The most difficult part of an analysis of a photograph is the realization that it never exists in a contextual vacuum. Chosen subject, technique used and execution of the shot contains a lot of valuable information about the photograph as a material object, but also about the social meaning behind it. Although the focus of an audience automatically goes to the captured image, it is important not only to ponder upon the reason of why this and not other image was chosen by the author, but also to understand in what context its physical copy exists. Hence, one could argue that the most challenging aspect of digitalization of a photograph, especially historical ones, lies in preserving this contextual materiality.
Invented in 1839, photography slowly became more and more present in everyday lives of the society evolving from imperfect novelty, ‘unquestionable’ evidence of things as they are, to a constant presence within the cityscapes. Before easily accessible digital cameras and countless images flooding social media, photographs served as material souvenirs which often added meaning to the events that they commemorated (Drazin 2007), which is an important aspect to take into consideration during digitization process. From the very beginning of this medium, photographs were considered ‘accurate’ reflections of the world and were often used as and evidence – in many aspects of the word. Yet, this seeming objectivity is also used as a platform for constructed remembrance, which can easily be used to create both real and fake memories for display (ibid). Once again, context of an object and its understanding is crucial for any in-depth analysis of a photograph, even if it appears to be initially misleading (i.e. studio portraits with use of painted backdrops).
Social meaning of images and collective memory which can be accessed through them is even more important than the physical object itself (Edwards, 2009). Digitization of historical photographs became widespread and it is by far the most useful way of making the photographs accessible. It is also a way of preventing any further damage to the original object inflicted during handling (Clark 1999). However, it can only preserve the information contained in the original object – which makes it very important to acknowledge the fact that photograph as an object should be scanned from both sides (ibid). Crucial information can be stored at the back of a photograph, such as personal notes, date, geographic location etc. What is more, it can provide insight into whoever was an author of the photograph or an owner of the material copy. Technical analysis of the photographic processes used in creating the physical object serves many purposes – for example dating the photograph and its subject matter, which helps in placing the object within its social context. All of the above helps in re-creating and preserving both the object and its the context.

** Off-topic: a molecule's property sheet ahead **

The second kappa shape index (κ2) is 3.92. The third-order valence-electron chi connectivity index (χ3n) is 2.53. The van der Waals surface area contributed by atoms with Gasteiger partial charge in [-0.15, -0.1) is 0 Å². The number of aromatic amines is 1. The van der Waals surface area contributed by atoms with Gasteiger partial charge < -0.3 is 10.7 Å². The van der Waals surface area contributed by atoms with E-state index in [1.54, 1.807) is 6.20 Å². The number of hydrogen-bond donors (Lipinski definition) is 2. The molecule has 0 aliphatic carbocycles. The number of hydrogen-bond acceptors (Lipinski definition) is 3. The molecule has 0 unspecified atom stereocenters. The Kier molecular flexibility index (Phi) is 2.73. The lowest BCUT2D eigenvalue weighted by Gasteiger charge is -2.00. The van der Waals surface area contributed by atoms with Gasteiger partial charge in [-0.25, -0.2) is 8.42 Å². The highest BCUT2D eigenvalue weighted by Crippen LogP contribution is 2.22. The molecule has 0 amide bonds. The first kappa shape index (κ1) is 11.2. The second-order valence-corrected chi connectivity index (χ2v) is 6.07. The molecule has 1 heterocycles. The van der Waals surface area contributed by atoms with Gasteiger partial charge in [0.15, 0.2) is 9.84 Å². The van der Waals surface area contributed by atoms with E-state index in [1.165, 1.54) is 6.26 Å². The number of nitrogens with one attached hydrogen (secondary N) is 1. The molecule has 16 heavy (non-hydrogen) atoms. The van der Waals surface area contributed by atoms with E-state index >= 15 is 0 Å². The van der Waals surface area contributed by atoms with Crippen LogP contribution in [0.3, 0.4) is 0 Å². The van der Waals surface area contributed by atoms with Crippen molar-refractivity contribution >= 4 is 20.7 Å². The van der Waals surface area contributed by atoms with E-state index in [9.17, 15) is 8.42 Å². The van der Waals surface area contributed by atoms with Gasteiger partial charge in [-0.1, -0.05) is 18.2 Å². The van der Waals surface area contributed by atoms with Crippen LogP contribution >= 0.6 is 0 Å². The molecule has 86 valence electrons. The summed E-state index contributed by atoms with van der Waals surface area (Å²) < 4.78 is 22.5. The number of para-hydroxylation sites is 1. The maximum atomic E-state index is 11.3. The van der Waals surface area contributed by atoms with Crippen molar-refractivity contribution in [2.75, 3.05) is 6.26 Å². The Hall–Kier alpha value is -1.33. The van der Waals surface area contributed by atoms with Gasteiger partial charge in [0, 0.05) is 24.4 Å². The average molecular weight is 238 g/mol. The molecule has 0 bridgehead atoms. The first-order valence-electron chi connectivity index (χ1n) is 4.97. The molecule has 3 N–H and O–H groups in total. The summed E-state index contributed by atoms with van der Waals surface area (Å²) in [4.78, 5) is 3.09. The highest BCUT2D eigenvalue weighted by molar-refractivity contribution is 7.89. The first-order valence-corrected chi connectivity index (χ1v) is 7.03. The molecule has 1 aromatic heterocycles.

Clark, S. 1999 “Preservation Advisory Centre: Photographic Material“. Web. 15 October 2016.
Drazin, A., Frohlich, D. 2007 “Good Intentions: Remembering through framing photographs in English homes“. Ethnos, 72:1, 51-76.
Edwards, E. 2009 “Photographs as objects of memory”. In: The Object Reader. Ed. F. Candlin and R. Guins. Pp. 31-40. London: Routledge.